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The Mysterious Marshosaurus

The collected remains seem to represent an approximately 18-foot-long predator in a lower weight class than the giants living in the same environment

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The reconstructed skull of Marshosaurus at the Natural History Museum of Utah. Photo by the author.

Eastern Utah’s fossil-filled Cleveland-Lloyd quarry is best known for its fossils of Allosaurus. From the time the site was opened in 1929 to the present, the scattered remains of at least 46 Allosaurus have been collected from the roughly 147-million-year-old slice of Late Jurassic rock. But Allosaurus has not been the only dinosaur found there. Rare pieces the huge herbivores Barosaurus, Camarasaurus, Camptosaurus and Stegosaurus have been picked out of Cleveland-Lloyd, as have the remains of other predatory dinosaurs such as the early tyrannosauroid Stokesosaurus, the massive Torvosaurus, the well-ornamented Ceratosaurus and a poorly known theropod named Marshosaurus.

Up until about a year ago, I had never heard of Marshosaurus. Allosaurus, Ceratosaurus and, to a lesser extent, Torvosaurus were traditionally promoted as the predators of the Late Jurassic in North America. That’s why I was surprised to see the restored skull of Marshosaurus set into an explanatory display in the Carnegie Museum of Natural History during the reception at last year’s Society of Vertebrate Paleontology conference. The skull looked slender and quite unlike the deep skulls of the bigger Morrison theropods I had previously learned about. What was this dinosaur?

Marshosaurus was not a new dinosaur that had slipped under my radar. Quite the opposite. In 1979 paleontologist James Madsen, Jr. named and initially described the dinosaur on the basis of a virtually complete pelvis and a few elements of the upper jaws found in the Cleveland-Lloyd quarry. Madsen acknowledged that this wasn’t much to describe a new genus from and lamented that there was simply not enough funding to sift through, prepare and study the dozens of other bones at the site that might belong to the new, relatively small dinosaur. Nevertheless, the known parts of the theropod were clearly different from those of other dinosaurs found at the site, including small Allosaurus, and so Madsen gave the creature the title Marshosaurus bicentismus in honor of the famous paleontologist Othniel Charles Marsh and the bicentennial anniversary of the United States of America.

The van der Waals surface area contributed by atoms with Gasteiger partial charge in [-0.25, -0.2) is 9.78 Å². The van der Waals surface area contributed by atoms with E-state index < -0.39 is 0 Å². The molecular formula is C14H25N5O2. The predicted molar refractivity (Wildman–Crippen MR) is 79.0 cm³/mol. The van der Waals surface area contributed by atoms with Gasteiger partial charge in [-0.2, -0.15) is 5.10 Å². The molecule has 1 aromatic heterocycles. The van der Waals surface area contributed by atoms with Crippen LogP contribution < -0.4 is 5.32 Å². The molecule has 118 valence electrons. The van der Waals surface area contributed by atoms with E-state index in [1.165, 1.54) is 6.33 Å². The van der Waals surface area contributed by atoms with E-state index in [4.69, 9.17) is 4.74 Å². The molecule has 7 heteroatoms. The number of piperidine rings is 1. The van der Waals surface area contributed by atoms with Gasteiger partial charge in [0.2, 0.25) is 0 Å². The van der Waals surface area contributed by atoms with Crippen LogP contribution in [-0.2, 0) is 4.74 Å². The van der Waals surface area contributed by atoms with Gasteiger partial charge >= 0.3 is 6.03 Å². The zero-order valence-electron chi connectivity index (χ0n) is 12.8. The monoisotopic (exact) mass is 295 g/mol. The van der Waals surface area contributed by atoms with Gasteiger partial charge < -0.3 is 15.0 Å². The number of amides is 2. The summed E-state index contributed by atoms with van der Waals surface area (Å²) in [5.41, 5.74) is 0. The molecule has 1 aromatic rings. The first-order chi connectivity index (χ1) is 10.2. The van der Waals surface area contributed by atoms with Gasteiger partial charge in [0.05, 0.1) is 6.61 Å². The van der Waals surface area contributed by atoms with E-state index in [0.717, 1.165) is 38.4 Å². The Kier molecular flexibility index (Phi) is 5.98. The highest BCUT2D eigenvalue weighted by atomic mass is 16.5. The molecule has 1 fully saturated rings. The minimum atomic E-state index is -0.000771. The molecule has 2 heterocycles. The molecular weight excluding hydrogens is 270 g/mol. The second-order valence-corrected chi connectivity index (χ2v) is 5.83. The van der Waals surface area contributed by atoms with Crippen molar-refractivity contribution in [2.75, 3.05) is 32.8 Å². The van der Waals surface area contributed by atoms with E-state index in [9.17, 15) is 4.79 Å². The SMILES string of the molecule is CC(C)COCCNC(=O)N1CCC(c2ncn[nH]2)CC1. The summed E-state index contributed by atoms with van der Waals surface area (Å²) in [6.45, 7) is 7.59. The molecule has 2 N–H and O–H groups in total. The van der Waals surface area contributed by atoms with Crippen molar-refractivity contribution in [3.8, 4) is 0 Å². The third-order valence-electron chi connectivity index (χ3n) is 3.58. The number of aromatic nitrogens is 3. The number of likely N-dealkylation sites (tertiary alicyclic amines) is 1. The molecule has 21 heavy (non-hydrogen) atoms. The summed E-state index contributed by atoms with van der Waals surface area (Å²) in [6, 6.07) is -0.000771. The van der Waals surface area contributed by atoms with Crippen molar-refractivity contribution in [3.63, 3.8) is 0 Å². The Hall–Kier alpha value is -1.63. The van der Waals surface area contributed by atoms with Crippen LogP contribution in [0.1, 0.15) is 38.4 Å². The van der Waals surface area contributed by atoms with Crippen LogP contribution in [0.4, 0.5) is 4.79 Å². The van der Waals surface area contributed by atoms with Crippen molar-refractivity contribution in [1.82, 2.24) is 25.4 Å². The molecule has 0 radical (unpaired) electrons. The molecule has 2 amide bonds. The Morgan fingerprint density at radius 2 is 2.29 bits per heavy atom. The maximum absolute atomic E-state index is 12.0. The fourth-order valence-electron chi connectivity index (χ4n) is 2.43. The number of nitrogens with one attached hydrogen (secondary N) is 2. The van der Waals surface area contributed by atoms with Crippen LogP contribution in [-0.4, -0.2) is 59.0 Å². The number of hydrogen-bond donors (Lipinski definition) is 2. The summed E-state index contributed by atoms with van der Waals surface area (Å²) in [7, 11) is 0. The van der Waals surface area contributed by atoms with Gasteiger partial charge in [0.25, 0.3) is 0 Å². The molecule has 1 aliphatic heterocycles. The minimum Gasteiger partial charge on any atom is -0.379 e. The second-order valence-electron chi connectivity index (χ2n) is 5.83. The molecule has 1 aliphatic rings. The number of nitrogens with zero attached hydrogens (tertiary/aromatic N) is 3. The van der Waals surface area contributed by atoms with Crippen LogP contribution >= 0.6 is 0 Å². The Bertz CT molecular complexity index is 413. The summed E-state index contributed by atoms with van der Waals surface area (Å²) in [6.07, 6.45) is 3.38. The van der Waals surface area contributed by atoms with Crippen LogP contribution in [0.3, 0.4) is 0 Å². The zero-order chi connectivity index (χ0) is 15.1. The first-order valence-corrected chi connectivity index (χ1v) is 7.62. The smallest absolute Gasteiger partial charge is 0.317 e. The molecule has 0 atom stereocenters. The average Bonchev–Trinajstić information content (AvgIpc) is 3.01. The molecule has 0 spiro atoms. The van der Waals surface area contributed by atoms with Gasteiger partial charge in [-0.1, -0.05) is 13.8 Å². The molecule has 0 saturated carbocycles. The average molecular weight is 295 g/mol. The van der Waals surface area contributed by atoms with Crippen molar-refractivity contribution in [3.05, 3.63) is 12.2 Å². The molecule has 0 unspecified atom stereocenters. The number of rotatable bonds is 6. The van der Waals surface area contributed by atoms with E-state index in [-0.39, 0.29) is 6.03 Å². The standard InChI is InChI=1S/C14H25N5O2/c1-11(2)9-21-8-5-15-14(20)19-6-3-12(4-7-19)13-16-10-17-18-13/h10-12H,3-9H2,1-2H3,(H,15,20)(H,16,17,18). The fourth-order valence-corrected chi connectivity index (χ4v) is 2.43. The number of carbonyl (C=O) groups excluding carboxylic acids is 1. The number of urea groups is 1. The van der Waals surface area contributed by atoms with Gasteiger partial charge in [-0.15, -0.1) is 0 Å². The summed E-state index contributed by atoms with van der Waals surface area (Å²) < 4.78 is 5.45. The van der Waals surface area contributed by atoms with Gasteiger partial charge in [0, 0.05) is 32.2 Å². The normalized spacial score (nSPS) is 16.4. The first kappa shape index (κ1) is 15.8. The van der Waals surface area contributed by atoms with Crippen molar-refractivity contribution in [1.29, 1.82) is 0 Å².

Parts of Marshosaurus later turned up in other dinosaur bonebeds. Additional skull material, a partial vertebral column, and other portions of the skeleton were found at northeastern Utah’s Dinosaur National Monument in a slightly geologically older part of the Morrison Formation called the Salt Wash Member. (The Cleveland-Lloyd site is part of the stratigraphically higher Brushy Basin Member.) Taken together, the collected remains of Marshosaurus seem to represent an approximately 18-foot-long predator which was in a lower weight class than the giant Allosaurus and Torvosaurus of the same environments. What variety of theropod Marshosaurus was, however, has been unclear until recently.

In his 2010 revision of the dinosaur Megalosaurus, paleontologist Roger Benson included Marshosaurus in his analysis of theropod relationships. Benson found Marshosaurus to be a relatively basal member of the Megalosauroidea—a large and varied group of predatory dinosaurs which presently includes the sail-backed spinosaurs in one subgroup and dinosaurs such as Torvosaurus and Megalosaurus in another. This would mean that Marshosaurus would be an early and archaic member within this large group which generally represents the form of the megalosauroids before the big split between the Spinosaurus and Torvosaurus lineages. Further analyses will test these hypothesized relationships, and perhaps additional Marshosaurus material will be identified from places like Dinosaur National Monument and the Cleveland-Lloyd quarry in the future. We still know very little about this dinosaur. For one thing, how did this relatively small carnivore make a living alongside so many other more imposing predators?

References:

Benson, R. (2010). A description of Megalosaurus bucklandii (Dinosauria: Theropoda) from the Bathonian of the UK and the relationships of Middle Jurassic theropods
Zoological Journal of the Linnean Society, 158 (4), 882-935 DOI: 10.1111/j.1096-3642.2009.00569.x

Madsen, J. 1979. A second new theropod dinosaur from the Late Jurassic of east central Utah. Utah Geology 3(1): 51–60.

About Brian Switek
Brian Switek

Brian Switek is a freelance science writer specializing in evolution, paleontology, and natural history. He writes regularly for National Geographic's Phenomena blog as Laelaps.

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